Subsequent tracks are more diverse in tone and mood, however. For starters, there’s the rollicking juke-joint swagger of Jackie Lomax‘s “No Reason” and surprisingly charming takes on Joe & Ann’s “Gee Baby” and Allen Toussaint’s “Back In Baby’s Arms”. The redemptive “Prussian Blue”, meanwhile, is one of the loveliest things that Faithfull has ever written and despite a rather weak vocal that’s buried too low in the mix, the spiritual power of the song still comes through loud and clear. Strings, harp, woodwind and piano underscore Faithfull’s delivery of The Shangri-Las’ “Past Present Future”; it’s a brazenly kitsch but strangely effective interpretation. 


Two songs co-written with Doug Pettibone—the Celtic-tinged title track and the appealing, up-tempo “Eternity” (complete with sample from Brian Jones’ 1968 Morroccan recordings)—both feel fresh and vital, while McGuinness’ “The Old House” is a stellar closer to the album, building from a stately opening to a sensational guitar-heavy finish that then cuts out abruptly, leaving the listener hungry for more. 


Though Faithfull can certainly hold her own with a full band, it’s arguably the quieter moments on Horses and High Heels that cut the deepest. Her reading of Carole King and Gerry Goffin’s “Goin’ Back” (most widely known through Dusty Springfield’s commanding version) goes far beyond melodrama: it’s understated and moving, with Faithfull digging deeply into the soul of the song. The same goes for a spare and poignant rendering of Lesley Duncan’s “Love Song” that boasts perhaps the album’s most affecting vocal performance. “Love is the key we must turn/Truth is the flame we must burn/Freedom is the lesson we must learn” Faithfull instructs, and the lines sound like very hard-won wisdom indeed.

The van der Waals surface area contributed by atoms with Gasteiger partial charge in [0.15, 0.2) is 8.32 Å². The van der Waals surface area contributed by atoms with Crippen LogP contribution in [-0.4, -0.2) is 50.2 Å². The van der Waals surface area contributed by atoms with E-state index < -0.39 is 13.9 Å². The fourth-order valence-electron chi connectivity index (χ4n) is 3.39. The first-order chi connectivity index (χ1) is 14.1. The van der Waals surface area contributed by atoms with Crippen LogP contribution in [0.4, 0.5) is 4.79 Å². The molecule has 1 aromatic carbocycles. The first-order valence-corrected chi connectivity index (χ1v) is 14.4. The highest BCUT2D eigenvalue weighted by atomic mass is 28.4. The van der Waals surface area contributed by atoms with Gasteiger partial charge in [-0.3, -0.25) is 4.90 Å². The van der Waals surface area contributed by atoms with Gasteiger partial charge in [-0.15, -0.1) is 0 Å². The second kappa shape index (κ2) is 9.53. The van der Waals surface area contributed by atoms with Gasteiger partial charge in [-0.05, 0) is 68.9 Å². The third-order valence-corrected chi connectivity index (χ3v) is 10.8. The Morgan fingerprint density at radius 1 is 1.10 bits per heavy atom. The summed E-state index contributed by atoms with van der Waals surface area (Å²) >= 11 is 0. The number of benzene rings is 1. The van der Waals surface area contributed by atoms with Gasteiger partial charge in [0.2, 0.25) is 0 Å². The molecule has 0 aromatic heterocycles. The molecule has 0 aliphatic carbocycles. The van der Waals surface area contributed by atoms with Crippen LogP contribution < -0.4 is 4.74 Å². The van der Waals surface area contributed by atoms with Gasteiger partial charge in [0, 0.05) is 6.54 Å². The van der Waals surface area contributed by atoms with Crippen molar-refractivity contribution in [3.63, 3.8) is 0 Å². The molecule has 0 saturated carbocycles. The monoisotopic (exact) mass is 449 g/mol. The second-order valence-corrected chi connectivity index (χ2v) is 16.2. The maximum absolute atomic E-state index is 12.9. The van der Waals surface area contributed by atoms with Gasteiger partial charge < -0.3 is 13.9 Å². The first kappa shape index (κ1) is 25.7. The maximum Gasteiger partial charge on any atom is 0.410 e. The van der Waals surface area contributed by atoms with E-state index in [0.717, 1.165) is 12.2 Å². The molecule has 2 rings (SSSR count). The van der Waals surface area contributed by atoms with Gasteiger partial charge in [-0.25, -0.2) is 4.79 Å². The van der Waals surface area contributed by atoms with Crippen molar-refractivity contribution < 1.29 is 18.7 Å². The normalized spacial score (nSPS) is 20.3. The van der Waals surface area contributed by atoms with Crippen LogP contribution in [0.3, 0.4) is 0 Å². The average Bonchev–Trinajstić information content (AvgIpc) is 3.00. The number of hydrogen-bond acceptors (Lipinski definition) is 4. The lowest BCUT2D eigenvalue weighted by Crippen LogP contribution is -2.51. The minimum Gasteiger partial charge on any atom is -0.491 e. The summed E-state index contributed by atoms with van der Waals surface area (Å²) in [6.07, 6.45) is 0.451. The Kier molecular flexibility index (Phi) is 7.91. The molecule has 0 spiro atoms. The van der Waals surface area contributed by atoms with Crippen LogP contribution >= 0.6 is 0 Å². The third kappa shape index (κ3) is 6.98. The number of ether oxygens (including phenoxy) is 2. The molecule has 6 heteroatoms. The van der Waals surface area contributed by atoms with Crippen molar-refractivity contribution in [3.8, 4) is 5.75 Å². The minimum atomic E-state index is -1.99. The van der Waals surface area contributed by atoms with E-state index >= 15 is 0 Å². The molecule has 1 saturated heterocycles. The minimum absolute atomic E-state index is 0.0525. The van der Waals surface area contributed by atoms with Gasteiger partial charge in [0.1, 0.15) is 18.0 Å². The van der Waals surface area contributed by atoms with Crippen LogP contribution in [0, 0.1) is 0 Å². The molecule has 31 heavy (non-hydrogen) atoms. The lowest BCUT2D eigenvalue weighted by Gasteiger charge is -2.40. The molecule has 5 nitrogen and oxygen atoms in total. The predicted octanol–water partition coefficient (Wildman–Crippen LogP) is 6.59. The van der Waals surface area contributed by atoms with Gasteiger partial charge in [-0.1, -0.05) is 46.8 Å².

In sum, the strong and seamless mixture of new and old material on Horses and High Heels makes the record one of Faithfull’s finest releases. It’s a rewarding and accomplished piece of work from an artist who continues to intrigue and surprise.

Rating:

Alex Ramon lives in London, UK, and teaches English literature and film at Kingston University and the University of Reading. He holds a PhD in English and is the author of the book Liminal Spaces: The Double Art of Carol Shields (2008). In addition to writing for PopMatters, Wears The Trousers and The Public Reviews, he's been known to blog here: http://boycottingtrends.blogspot.com/. And to tweet @BoycottTrends.


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30 Jul 2009
A refreshingly fun read as Faithfull veers from praising high art to prizing high heels, and occasionally, ponders just being high.
8 Apr 2009
"I consider myself an artist and suffering has nothing to do with it. Look, I know there are some terrible things happening in the world. That doesn‘t make the world a better place."
30 Jan 2005
Marianne Faithfull, in collaboration with kindred spirits PJ Harvey and Nick Cave, has created a bleak masterpiece on par with Johnny Cash's final albums.